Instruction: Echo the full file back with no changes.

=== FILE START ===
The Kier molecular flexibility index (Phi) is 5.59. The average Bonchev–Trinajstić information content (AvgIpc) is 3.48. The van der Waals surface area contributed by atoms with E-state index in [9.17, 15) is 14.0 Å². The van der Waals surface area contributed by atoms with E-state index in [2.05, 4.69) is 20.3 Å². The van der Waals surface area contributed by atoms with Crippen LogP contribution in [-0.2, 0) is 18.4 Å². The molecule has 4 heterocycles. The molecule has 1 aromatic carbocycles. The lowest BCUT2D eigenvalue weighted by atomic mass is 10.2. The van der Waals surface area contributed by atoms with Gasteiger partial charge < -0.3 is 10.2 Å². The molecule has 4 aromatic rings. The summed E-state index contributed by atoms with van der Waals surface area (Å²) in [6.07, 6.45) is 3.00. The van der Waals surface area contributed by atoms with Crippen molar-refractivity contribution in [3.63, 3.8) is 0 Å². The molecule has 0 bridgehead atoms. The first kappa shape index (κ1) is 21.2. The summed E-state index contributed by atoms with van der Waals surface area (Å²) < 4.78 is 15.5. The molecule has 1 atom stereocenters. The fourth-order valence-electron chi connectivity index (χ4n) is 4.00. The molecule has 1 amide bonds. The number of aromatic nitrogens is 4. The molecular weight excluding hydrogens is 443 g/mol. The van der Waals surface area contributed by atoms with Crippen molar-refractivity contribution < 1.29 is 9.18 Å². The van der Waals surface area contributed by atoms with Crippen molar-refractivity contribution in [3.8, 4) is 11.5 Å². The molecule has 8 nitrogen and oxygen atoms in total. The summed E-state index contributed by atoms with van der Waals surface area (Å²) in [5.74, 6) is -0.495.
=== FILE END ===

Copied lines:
The Kier molecular flexibility index (Phi) is 5.59. The average Bonchev–Trinajstić information content (AvgIpc) is 3.48. The van der Waals surface area contributed by atoms with E-state index in [9.17, 15) is 14.0 Å². The van der Waals surface area contributed by atoms with E-state index in [2.05, 4.69) is 20.3 Å². The van der Waals surface area contributed by atoms with Crippen LogP contribution in [-0.2, 0) is 18.4 Å². The molecule has 4 heterocycles. The molecule has 1 aromatic carbocycles. The lowest BCUT2D eigenvalue weighted by atomic mass is 10.2. The van der Waals surface area contributed by atoms with Gasteiger partial charge < -0.3 is 10.2 Å². The molecule has 4 aromatic rings. The summed E-state index contributed by atoms with van der Waals surface area (Å²) in [6.07, 6.45) is 3.00. The van der Waals surface area contributed by atoms with Crippen molar-refractivity contribution in [3.63, 3.8) is 0 Å². The molecule has 0 bridgehead atoms. The first kappa shape index (κ1) is 21.2. The summed E-state index contributed by atoms with van der Waals surface area (Å²) < 4.78 is 15.5. The molecule has 1 atom stereocenters. The fourth-order valence-electron chi connectivity index (χ4n) is 4.00. The molecule has 1 amide bonds. The number of aromatic nitrogens is 4. The molecular weight excluding hydrogens is 443 g/mol. The van der Waals surface area contributed by atoms with Crippen molar-refractivity contribution < 1.29 is 9.18 Å². The van der Waals surface area contributed by atoms with Crippen molar-refractivity contribution in [3.8, 4) is 11.5 Å². The molecule has 8 nitrogen and oxygen atoms in total. The summed E-state index contributed by atoms with van der Waals surface area (Å²) in [5.74, 6) is -0.495.